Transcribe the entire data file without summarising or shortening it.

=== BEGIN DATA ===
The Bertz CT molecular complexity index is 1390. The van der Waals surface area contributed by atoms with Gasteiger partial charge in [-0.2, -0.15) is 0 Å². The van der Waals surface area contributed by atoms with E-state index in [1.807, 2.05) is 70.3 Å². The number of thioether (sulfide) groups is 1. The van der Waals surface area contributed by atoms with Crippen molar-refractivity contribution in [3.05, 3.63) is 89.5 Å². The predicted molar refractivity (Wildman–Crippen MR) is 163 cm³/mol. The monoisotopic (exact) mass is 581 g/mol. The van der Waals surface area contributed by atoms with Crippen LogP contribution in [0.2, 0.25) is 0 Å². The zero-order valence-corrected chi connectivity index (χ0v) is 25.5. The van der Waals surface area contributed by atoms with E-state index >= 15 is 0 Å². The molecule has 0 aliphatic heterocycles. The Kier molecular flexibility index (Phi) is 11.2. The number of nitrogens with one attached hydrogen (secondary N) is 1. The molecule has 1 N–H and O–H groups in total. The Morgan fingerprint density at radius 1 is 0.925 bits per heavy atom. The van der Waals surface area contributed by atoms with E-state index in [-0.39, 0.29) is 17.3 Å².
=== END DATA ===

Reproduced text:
The Bertz CT molecular complexity index is 1390. The van der Waals surface area contributed by atoms with Gasteiger partial charge in [-0.2, -0.15) is 0 Å². The van der Waals surface area contributed by atoms with E-state index in [1.807, 2.05) is 70.3 Å². The number of thioether (sulfide) groups is 1. The van der Waals surface area contributed by atoms with Crippen molar-refractivity contribution in [3.05, 3.63) is 89.5 Å². The predicted molar refractivity (Wildman–Crippen MR) is 163 cm³/mol. The monoisotopic (exact) mass is 581 g/mol. The van der Waals surface area contributed by atoms with Crippen LogP contribution in [0.2, 0.25) is 0 Å². The zero-order valence-corrected chi connectivity index (χ0v) is 25.5. The van der Waals surface area contributed by atoms with E-state index >= 15 is 0 Å². The molecule has 0 aliphatic heterocycles. The Kier molecular flexibility index (Phi) is 11.2. The number of nitrogens with one attached hydrogen (secondary N) is 1. The molecule has 1 N–H and O–H groups in total. The Morgan fingerprint density at radius 1 is 0.925 bits per heavy atom. The van der Waals surface area contributed by atoms with E-state index in [-0.39, 0.29) is 17.3 Å².